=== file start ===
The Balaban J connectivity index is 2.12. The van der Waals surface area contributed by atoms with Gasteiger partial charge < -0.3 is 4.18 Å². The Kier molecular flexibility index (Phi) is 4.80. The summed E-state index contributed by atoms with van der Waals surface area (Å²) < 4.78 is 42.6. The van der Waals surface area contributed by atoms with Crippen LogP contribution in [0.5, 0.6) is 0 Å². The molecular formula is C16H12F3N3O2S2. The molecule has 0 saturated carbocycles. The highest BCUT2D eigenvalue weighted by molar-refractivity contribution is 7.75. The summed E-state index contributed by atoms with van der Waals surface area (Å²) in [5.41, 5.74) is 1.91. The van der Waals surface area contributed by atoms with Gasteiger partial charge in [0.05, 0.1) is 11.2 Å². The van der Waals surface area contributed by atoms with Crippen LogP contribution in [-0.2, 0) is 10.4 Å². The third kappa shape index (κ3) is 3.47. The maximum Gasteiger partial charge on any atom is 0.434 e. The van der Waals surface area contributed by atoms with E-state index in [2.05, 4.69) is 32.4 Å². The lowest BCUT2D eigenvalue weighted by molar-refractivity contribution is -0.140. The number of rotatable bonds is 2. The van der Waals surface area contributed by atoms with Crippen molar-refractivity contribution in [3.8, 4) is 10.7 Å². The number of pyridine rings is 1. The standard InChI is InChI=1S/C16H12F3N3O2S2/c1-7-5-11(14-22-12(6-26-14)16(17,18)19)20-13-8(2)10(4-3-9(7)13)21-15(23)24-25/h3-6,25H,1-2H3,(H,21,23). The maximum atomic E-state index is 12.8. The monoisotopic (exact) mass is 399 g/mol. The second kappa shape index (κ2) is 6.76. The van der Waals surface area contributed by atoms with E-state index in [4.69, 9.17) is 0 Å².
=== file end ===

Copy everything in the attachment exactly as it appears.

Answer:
The Balaban J connectivity index is 2.12. The van der Waals surface area contributed by atoms with Gasteiger partial charge < -0.3 is 4.18 Å². The Kier molecular flexibility index (Phi) is 4.80. The summed E-state index contributed by atoms with van der Waals surface area (Å²) < 4.78 is 42.6. The van der Waals surface area contributed by atoms with Crippen LogP contribution in [0.5, 0.6) is 0 Å². The molecular formula is C16H12F3N3O2S2. The molecule has 0 saturated carbocycles. The highest BCUT2D eigenvalue weighted by molar-refractivity contribution is 7.75. The summed E-state index contributed by atoms with van der Waals surface area (Å²) in [5.41, 5.74) is 1.91. The van der Waals surface area contributed by atoms with Gasteiger partial charge in [0.05, 0.1) is 11.2 Å². The van der Waals surface area contributed by atoms with Crippen LogP contribution in [-0.2, 0) is 10.4 Å². The third kappa shape index (κ3) is 3.47. The maximum Gasteiger partial charge on any atom is 0.434 e. The van der Waals surface area contributed by atoms with E-state index in [2.05, 4.69) is 32.4 Å². The lowest BCUT2D eigenvalue weighted by molar-refractivity contribution is -0.140. The number of rotatable bonds is 2. The van der Waals surface area contributed by atoms with Crippen molar-refractivity contribution in [3.8, 4) is 10.7 Å². The number of pyridine rings is 1. The standard InChI is InChI=1S/C16H12F3N3O2S2/c1-7-5-11(14-22-12(6-26-14)16(17,18)19)20-13-8(2)10(4-3-9(7)13)21-15(23)24-25/h3-6,25H,1-2H3,(H,21,23). The maximum atomic E-state index is 12.8. The monoisotopic (exact) mass is 399 g/mol. The second kappa shape index (κ2) is 6.76. The van der Waals surface area contributed by atoms with E-state index in [4.69, 9.17) is 0 Å².